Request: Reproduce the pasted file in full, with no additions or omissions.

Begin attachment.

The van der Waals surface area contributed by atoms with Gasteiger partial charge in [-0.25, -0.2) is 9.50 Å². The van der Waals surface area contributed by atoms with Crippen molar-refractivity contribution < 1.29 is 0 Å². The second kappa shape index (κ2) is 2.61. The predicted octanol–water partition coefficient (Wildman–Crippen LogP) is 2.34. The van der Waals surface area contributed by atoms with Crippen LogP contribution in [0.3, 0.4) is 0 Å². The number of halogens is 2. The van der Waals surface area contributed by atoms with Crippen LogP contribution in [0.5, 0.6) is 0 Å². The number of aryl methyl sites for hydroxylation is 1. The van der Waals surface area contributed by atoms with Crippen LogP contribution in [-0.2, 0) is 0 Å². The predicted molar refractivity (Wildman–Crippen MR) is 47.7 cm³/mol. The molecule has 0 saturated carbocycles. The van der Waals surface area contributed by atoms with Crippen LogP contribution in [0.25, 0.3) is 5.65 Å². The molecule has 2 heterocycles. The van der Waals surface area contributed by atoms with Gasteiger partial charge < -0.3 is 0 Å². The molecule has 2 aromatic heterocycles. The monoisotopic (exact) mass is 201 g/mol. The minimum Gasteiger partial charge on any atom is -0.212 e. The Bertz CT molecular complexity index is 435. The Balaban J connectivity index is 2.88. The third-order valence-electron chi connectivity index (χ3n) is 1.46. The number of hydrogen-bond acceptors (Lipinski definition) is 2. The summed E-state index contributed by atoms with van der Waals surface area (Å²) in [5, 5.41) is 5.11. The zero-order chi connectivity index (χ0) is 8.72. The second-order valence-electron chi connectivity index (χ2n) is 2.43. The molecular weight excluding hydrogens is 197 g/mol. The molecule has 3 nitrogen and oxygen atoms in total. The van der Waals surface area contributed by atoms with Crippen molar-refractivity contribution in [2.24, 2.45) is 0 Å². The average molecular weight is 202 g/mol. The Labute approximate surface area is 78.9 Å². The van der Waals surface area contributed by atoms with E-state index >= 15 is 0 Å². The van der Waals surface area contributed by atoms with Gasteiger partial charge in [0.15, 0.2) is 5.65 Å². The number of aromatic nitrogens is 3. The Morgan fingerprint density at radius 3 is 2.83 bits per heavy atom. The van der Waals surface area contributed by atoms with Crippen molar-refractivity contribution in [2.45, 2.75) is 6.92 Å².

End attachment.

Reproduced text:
The van der Waals surface area contributed by atoms with Gasteiger partial charge in [-0.25, -0.2) is 9.50 Å². The van der Waals surface area contributed by atoms with Crippen molar-refractivity contribution < 1.29 is 0 Å². The second kappa shape index (κ2) is 2.61. The predicted octanol–water partition coefficient (Wildman–Crippen LogP) is 2.34. The van der Waals surface area contributed by atoms with Crippen LogP contribution in [0.3, 0.4) is 0 Å². The number of halogens is 2. The van der Waals surface area contributed by atoms with Crippen LogP contribution in [0.5, 0.6) is 0 Å². The number of aryl methyl sites for hydroxylation is 1. The van der Waals surface area contributed by atoms with Crippen LogP contribution in [-0.2, 0) is 0 Å². The predicted molar refractivity (Wildman–Crippen MR) is 47.7 cm³/mol. The molecule has 0 saturated carbocycles. The van der Waals surface area contributed by atoms with Crippen LogP contribution in [0.25, 0.3) is 5.65 Å². The molecule has 2 heterocycles. The van der Waals surface area contributed by atoms with Gasteiger partial charge < -0.3 is 0 Å². The molecule has 2 aromatic heterocycles. The monoisotopic (exact) mass is 201 g/mol. The minimum Gasteiger partial charge on any atom is -0.212 e. The Bertz CT molecular complexity index is 435. The Balaban J connectivity index is 2.88. The third-order valence-electron chi connectivity index (χ3n) is 1.46. The number of hydrogen-bond acceptors (Lipinski definition) is 2. The summed E-state index contributed by atoms with van der Waals surface area (Å²) in [5, 5.41) is 5.11. The zero-order chi connectivity index (χ0) is 8.72. The second-order valence-electron chi connectivity index (χ2n) is 2.43. The molecular weight excluding hydrogens is 197 g/mol. The molecule has 3 nitrogen and oxygen atoms in total. The van der Waals surface area contributed by atoms with Crippen molar-refractivity contribution in [2.24, 2.45) is 0 Å². The average molecular weight is 202 g/mol. The Labute approximate surface area is 78.9 Å². The van der Waals surface area contributed by atoms with E-state index >= 15 is 0 Å². The van der Waals surface area contributed by atoms with Gasteiger partial charge in [0.15, 0.2) is 5.65 Å². The number of aromatic nitrogens is 3. The Morgan fingerprint density at radius 3 is 2.83 bits per heavy atom. The van der Waals surface area contributed by atoms with Crippen molar-refractivity contribution in [2.45, 2.75) is 6.92 Å².